Weather Forecast


USDA’s low stock prediction pushes corn prices up

WASHINGTON (Reuters) — U.S. corn stocks were below expectations in December and 2013/14 carryout will be smaller than expected, the U.S. Department of Agriculture said on Friday, causing corn futures prices to jump as much as 5 percent.

0 Talk about it

The USDA forecast 1.631 billion bushels of corn will remain on hand when the new U.S. crop is ready for harvest by late summer, roughly double the drought-affected level of a year ago but down from 1.792 billion projected in December.

The corn stocks-to-use ratio for 2013/14 tightened to 12.4 percent from 13.7 percent forecast a month ago, suggesting corn was underpriced ahead of the report. That caught many traders leaning the wrong way after the market set contract lows just one day earlier.

“The big buffer, the big cushion that we had is not as big as we had previously thought,” said Don Roose, analyst at U.S. Commodities.

Chicago corn futures closed up almost 5 percent, advancing 2 percent on the week. Soybeans pared gains to rise about 0.6 percent and wheat was down almost 3 percent at new contract lows as traders focused on rising U.S. and world stockpiles.

“No doubt about it, the numbers were a shocker on the corn, they were bearish on the wheat, but I’m not sure they were 20 cents bearish,” said Charlie Sernatinger, analyst at ED&F Man Capital.

USDA also showed that recent falling prices caused farmers to turn away from wheat plantings in the U.S. Midwest.

Total winter wheat seeded area for 2014 was down 3 percent from a year ago at 41.9 million acres, with seedings of hard red winter wheat up and soft red winter wheat down sharply.

China has raised the ire of U.S. exporters by rejecting many cargoes of U.S. corn. On Friday, USDA raised China’s 2013/14 corn crop by 6 million tonnes to 217 million, and knocked 2 million tonnes off projected imports to 5 million.

USDA’s battery of reports carried few surprises for soybeans, where the bottom line — projected 2013/14 U.S. ending stocks — was unchanged, but Brazil’s crop was raised again.

Quarterly corn stocks are often one of the most market moving data points from USDA, although Friday’s figure was not as much of an outlier as some.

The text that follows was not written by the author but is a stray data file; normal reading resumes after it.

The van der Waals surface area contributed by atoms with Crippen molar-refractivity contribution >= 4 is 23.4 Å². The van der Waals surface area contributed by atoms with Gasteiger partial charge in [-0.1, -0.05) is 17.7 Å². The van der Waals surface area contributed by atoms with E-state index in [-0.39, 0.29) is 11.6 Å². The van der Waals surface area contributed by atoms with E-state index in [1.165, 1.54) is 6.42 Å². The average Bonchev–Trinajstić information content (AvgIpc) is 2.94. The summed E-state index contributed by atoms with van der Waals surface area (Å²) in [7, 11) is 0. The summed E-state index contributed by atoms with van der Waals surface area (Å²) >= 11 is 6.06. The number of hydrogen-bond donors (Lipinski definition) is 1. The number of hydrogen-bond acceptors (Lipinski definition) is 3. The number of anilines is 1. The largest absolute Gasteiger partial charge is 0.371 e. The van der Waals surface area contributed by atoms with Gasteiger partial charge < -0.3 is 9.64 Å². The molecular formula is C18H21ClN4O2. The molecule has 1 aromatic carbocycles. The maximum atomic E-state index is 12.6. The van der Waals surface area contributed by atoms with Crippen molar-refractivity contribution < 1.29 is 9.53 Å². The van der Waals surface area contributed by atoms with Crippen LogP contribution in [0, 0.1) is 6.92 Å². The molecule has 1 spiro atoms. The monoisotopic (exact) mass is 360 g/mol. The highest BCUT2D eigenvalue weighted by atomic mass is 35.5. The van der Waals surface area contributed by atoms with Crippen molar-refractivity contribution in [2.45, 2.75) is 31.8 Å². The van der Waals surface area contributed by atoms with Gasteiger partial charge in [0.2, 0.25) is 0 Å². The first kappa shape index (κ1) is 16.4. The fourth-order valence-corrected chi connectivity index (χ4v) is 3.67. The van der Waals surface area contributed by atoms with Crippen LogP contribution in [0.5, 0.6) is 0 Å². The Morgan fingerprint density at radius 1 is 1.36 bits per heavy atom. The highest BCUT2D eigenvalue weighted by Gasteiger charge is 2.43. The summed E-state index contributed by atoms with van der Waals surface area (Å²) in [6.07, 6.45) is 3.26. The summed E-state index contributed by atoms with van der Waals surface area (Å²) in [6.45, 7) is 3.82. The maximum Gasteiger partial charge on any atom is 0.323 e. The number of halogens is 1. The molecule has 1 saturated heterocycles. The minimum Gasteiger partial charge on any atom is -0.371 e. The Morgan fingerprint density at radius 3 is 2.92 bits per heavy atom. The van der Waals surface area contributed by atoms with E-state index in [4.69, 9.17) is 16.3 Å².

As of Dec. 1, after the first quarter of the marketing year, the United States had 10.426 billion bushels of corn on hand, below market expectations averaging 10.790 billion but within the range of guesses.

USDA said the figure suggests corn usage in the Sep-Nov quarter of 4.32 billion bushels, up 15.5 percent on the year, as sharply lower prices drew out export and feed demand.

In its first crop forecasts in two months, USDA pegged the 2013 U.S. corn crop at 13.925 billion bushels, still a record high but below the average trade guess of 14.066 billion bushels. That confounded the corn market’s recent expectation that big crops, generally, only get bigger.

Corn yields of 158.8 bushels per acre were down from 160.4 estimated in November and also lower than the trade forecast.

“The whisper going in here was the USDA could come up with a 163-164 (bushel per acre corn yield). The fact that it went down was particularly surprising to a lot of the traders ... you definitely caught the market leaning the wrong way,” said Jim Gerlach of A/C Trading.

Lance Honig, chief of the crops branch for USDA’s National Agricultural Statistics Service, said crop scouts didn’t pick up common themes to explain the small drop in yields.

“It just turned out those yields were just a little bit lower than what they had expected,” Honig said.

Soybean production at a record high 3.289 billion bushels, was up 1 percent from November but close to the average guess of 3.279 billion. Yields were left unchanged from November at 43.3 bushels per acre but harvested acreage was higher.

As debate rages about the fate of the ethanol industry given a possible cut to the Renewable Fuels Standard mandate for 2014, USDA raised its forecast of corn-for-ethanol usage by 50 million bushels, to 5 billion bushels, reflecting continued strong weekly production.

Area seeded to soft red winter wheat, the variety traded in Chicago, fell 16 percent on the year to 8.44 million acres, with decreases seen in most states and especially in Arkansas and Mississippi, USDA said.

By contrast, seedings of hard red winter wheat rose 2 percent to 30.1 million acres.

Large decreases in HRW wheat acreage were logged in Kansas, Oklahoma and South Dakota, while North Dakota growers seeded a record high area.